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Royal wedding 2018: How much do we spend on royal memorabilia?

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Like many couples tying the knot, Prince Harry and Meghan Markle asked well-wishers to donate to charity, instead of sending gifts.

But, more unusually, everything from mugs and biscuit tins to swimsuits and candles has been made in honour of this couple's big day.

So Reality Check wants to know - how much do we spend on souvenirs for big royal occasions?

The prince and Ms Markle are to marry in Windsor, and visitors from around the world, as well as the UK and US, are expected to travel to the town to wish the couple well. The wedding has already been attracting global attention.

According to the Centre for Retail Research, an estimated £30m will be spent on memorabilia (including overseas sales) in the run-up to the royal wedding.

Image copyright Reuters

This estimate is based on a survey of 1,200 UK shoppers, with results analysed by retailers and suppliers of memorabilia.

The bride and groom have also approved a range of official merchandise, produced and sold by the Royal Collection Trust.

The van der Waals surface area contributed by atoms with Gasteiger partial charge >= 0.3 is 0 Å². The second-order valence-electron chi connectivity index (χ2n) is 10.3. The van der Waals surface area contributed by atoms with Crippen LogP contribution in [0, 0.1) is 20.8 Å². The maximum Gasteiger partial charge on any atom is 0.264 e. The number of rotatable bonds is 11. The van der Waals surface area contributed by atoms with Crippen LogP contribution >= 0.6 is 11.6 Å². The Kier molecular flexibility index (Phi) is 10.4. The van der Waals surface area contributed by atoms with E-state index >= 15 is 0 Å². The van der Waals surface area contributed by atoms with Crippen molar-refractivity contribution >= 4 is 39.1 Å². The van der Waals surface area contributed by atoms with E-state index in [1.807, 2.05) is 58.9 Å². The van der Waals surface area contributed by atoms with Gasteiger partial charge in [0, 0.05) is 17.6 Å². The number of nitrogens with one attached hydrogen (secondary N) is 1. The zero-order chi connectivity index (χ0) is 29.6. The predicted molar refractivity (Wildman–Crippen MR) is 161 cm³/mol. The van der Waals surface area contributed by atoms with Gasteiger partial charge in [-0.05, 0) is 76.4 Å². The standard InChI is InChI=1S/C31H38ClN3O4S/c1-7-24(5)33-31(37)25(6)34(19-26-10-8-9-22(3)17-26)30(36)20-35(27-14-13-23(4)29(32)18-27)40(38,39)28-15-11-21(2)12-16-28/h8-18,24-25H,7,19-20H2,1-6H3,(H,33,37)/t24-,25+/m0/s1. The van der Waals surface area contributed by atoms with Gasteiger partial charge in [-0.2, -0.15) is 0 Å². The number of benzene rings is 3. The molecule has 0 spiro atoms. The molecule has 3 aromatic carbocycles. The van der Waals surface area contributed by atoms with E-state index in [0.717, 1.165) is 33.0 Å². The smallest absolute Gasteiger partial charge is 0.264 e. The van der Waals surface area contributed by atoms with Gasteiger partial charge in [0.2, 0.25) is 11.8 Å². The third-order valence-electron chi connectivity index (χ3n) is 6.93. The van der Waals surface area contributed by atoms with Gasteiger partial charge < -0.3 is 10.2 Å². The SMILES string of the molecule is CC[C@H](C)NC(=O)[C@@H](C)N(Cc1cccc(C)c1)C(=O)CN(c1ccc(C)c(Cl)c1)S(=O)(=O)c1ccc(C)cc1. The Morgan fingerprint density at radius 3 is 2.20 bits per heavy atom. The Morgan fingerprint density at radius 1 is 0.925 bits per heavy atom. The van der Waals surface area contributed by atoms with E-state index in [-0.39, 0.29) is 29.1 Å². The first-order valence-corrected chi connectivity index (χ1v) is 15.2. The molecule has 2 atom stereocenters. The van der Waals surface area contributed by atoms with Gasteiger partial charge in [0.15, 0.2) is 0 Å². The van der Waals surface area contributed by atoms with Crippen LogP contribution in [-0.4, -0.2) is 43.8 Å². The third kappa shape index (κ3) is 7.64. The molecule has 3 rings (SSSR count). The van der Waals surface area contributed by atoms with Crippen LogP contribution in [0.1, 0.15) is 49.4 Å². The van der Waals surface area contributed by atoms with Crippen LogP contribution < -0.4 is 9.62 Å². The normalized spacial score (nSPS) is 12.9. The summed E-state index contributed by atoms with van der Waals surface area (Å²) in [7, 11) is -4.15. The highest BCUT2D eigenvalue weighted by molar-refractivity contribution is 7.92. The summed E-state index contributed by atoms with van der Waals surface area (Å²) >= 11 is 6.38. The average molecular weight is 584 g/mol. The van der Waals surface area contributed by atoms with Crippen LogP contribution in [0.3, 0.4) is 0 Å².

Image copyright Royal Collection Trust

The decorative border on Prince Harry and Meghan Markle's official china is inspired by the ironwork of the Gilebertus door of St George's Chapel, where they will be married.

In spring 2011, when the Duke and Duchess of Cambridge married, more than 190,000 items of wedding-related merchandise were sold, according to the Royal Collection Trust, worth almost £4m.

That was followed by the Queen celebrating her Diamond Jubilee, and by the end of the 2011-12 financial year, the Royal Collection Trust had sold 60,000 items of memorabilia. In both cases, commemorative china - manufactured in Stoke-on-Trent - was the most popular in the collection.

The numbers show that spending on royal merchandise has increased in recent years.

In 2006-07, retail sales were £9.1m, which had more than doubled by 2016-17, when sales were over £19m.

Over that same time period, visitors to the royal properties - including Windsor Castle, Buckingham Palace and Holyrood Palace - grew from 2 million to 2.7 million.

A younger generation of royals has taken centre stage over the past decade, from the wedding of Prince William and Catherine to the birth of three royal babies and the wedding of Prince Harry and Ms Markle.

But experts say that memorabilia is now just that - for the memories. Because it is now mass-produced, the collectables won't be as valuable in the foreseeable future.

"To be valuable, it has to have age or be rare or personal," says Roo Irvine, a BBC antiques expert.

"Each item used to be handmade and hand-painted - it told the story of someone in that time.

"Now, because it's mass-produced, it's more like royal merchandise than memorabilia. People collect it because they have a love for the Royal Family."

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